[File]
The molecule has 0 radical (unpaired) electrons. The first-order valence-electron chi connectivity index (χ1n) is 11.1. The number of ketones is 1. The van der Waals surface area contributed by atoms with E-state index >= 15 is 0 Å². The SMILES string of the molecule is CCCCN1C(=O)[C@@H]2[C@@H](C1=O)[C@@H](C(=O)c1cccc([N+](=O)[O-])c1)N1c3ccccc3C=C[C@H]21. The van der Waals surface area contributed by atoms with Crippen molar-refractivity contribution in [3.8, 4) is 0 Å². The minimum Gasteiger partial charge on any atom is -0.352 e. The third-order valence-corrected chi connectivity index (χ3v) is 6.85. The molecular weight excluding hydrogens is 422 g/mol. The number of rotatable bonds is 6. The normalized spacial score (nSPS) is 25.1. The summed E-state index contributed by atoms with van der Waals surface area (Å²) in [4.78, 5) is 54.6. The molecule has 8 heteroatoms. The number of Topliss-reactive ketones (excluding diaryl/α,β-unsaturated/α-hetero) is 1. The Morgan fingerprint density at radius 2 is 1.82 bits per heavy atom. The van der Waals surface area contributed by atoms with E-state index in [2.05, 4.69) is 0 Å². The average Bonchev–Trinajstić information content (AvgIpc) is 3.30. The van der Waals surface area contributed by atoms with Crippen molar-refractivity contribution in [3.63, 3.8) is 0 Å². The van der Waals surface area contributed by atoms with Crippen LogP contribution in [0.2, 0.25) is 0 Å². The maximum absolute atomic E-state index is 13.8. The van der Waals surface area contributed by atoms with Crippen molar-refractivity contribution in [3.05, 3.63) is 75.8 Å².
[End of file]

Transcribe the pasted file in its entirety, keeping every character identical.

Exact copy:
The molecule has 0 radical (unpaired) electrons. The first-order valence-electron chi connectivity index (χ1n) is 11.1. The number of ketones is 1. The van der Waals surface area contributed by atoms with E-state index >= 15 is 0 Å². The SMILES string of the molecule is CCCCN1C(=O)[C@@H]2[C@@H](C1=O)[C@@H](C(=O)c1cccc([N+](=O)[O-])c1)N1c3ccccc3C=C[C@H]21. The van der Waals surface area contributed by atoms with Crippen molar-refractivity contribution in [3.8, 4) is 0 Å². The minimum Gasteiger partial charge on any atom is -0.352 e. The third-order valence-corrected chi connectivity index (χ3v) is 6.85. The molecular weight excluding hydrogens is 422 g/mol. The number of rotatable bonds is 6. The normalized spacial score (nSPS) is 25.1. The summed E-state index contributed by atoms with van der Waals surface area (Å²) in [4.78, 5) is 54.6. The molecule has 8 heteroatoms. The number of Topliss-reactive ketones (excluding diaryl/α,β-unsaturated/α-hetero) is 1. The Morgan fingerprint density at radius 2 is 1.82 bits per heavy atom. The van der Waals surface area contributed by atoms with E-state index in [2.05, 4.69) is 0 Å². The average Bonchev–Trinajstić information content (AvgIpc) is 3.30. The van der Waals surface area contributed by atoms with Crippen molar-refractivity contribution in [3.63, 3.8) is 0 Å². The van der Waals surface area contributed by atoms with Crippen LogP contribution in [0.2, 0.25) is 0 Å². The maximum absolute atomic E-state index is 13.8. The van der Waals surface area contributed by atoms with Crippen molar-refractivity contribution in [3.05, 3.63) is 75.8 Å².